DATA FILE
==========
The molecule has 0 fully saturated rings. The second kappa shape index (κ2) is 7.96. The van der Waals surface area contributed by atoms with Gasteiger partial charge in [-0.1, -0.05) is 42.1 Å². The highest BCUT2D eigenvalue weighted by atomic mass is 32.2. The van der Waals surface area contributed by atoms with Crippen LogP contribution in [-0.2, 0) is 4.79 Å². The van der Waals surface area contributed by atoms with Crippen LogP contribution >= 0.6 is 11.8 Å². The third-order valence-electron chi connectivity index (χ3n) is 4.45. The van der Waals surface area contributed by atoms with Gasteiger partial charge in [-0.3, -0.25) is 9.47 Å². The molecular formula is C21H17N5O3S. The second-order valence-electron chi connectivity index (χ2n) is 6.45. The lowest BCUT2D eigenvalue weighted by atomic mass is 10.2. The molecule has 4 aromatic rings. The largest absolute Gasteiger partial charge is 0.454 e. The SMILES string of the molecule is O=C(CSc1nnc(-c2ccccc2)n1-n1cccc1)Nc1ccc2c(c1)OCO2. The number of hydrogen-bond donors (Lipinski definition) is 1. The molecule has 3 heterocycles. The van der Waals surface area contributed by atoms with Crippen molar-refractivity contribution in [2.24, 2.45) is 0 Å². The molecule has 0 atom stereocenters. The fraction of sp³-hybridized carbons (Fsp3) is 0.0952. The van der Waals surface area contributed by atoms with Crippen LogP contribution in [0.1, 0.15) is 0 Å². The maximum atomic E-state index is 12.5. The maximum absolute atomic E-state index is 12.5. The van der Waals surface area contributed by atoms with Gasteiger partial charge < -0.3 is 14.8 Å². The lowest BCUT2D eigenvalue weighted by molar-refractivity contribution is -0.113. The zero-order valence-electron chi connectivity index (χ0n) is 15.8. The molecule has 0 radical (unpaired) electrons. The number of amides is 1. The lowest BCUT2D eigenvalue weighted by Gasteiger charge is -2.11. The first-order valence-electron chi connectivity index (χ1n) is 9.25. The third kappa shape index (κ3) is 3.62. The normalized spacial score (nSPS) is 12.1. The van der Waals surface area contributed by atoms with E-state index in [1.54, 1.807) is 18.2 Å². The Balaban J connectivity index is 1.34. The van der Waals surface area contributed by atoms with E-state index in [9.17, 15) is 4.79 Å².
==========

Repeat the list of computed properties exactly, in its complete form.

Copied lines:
The molecule has 0 fully saturated rings. The second kappa shape index (κ2) is 7.96. The van der Waals surface area contributed by atoms with Gasteiger partial charge in [-0.1, -0.05) is 42.1 Å². The highest BCUT2D eigenvalue weighted by atomic mass is 32.2. The van der Waals surface area contributed by atoms with Crippen LogP contribution in [-0.2, 0) is 4.79 Å². The van der Waals surface area contributed by atoms with Crippen LogP contribution >= 0.6 is 11.8 Å². The third-order valence-electron chi connectivity index (χ3n) is 4.45. The van der Waals surface area contributed by atoms with Gasteiger partial charge in [-0.3, -0.25) is 9.47 Å². The molecular formula is C21H17N5O3S. The second-order valence-electron chi connectivity index (χ2n) is 6.45. The lowest BCUT2D eigenvalue weighted by atomic mass is 10.2. The molecule has 4 aromatic rings. The largest absolute Gasteiger partial charge is 0.454 e. The SMILES string of the molecule is O=C(CSc1nnc(-c2ccccc2)n1-n1cccc1)Nc1ccc2c(c1)OCO2. The number of hydrogen-bond donors (Lipinski definition) is 1. The molecule has 3 heterocycles. The van der Waals surface area contributed by atoms with Crippen molar-refractivity contribution in [2.24, 2.45) is 0 Å². The molecule has 0 atom stereocenters. The fraction of sp³-hybridized carbons (Fsp3) is 0.0952. The van der Waals surface area contributed by atoms with Crippen LogP contribution in [0.1, 0.15) is 0 Å². The maximum atomic E-state index is 12.5. The maximum absolute atomic E-state index is 12.5. The van der Waals surface area contributed by atoms with Gasteiger partial charge < -0.3 is 14.8 Å². The lowest BCUT2D eigenvalue weighted by molar-refractivity contribution is -0.113. The zero-order valence-electron chi connectivity index (χ0n) is 15.8. The molecule has 0 radical (unpaired) electrons. The number of amides is 1. The lowest BCUT2D eigenvalue weighted by Gasteiger charge is -2.11. The first-order valence-electron chi connectivity index (χ1n) is 9.25. The third kappa shape index (κ3) is 3.62. The normalized spacial score (nSPS) is 12.1. The van der Waals surface area contributed by atoms with E-state index in [1.54, 1.807) is 18.2 Å². The Balaban J connectivity index is 1.34. The van der Waals surface area contributed by atoms with E-state index in [9.17, 15) is 4.79 Å².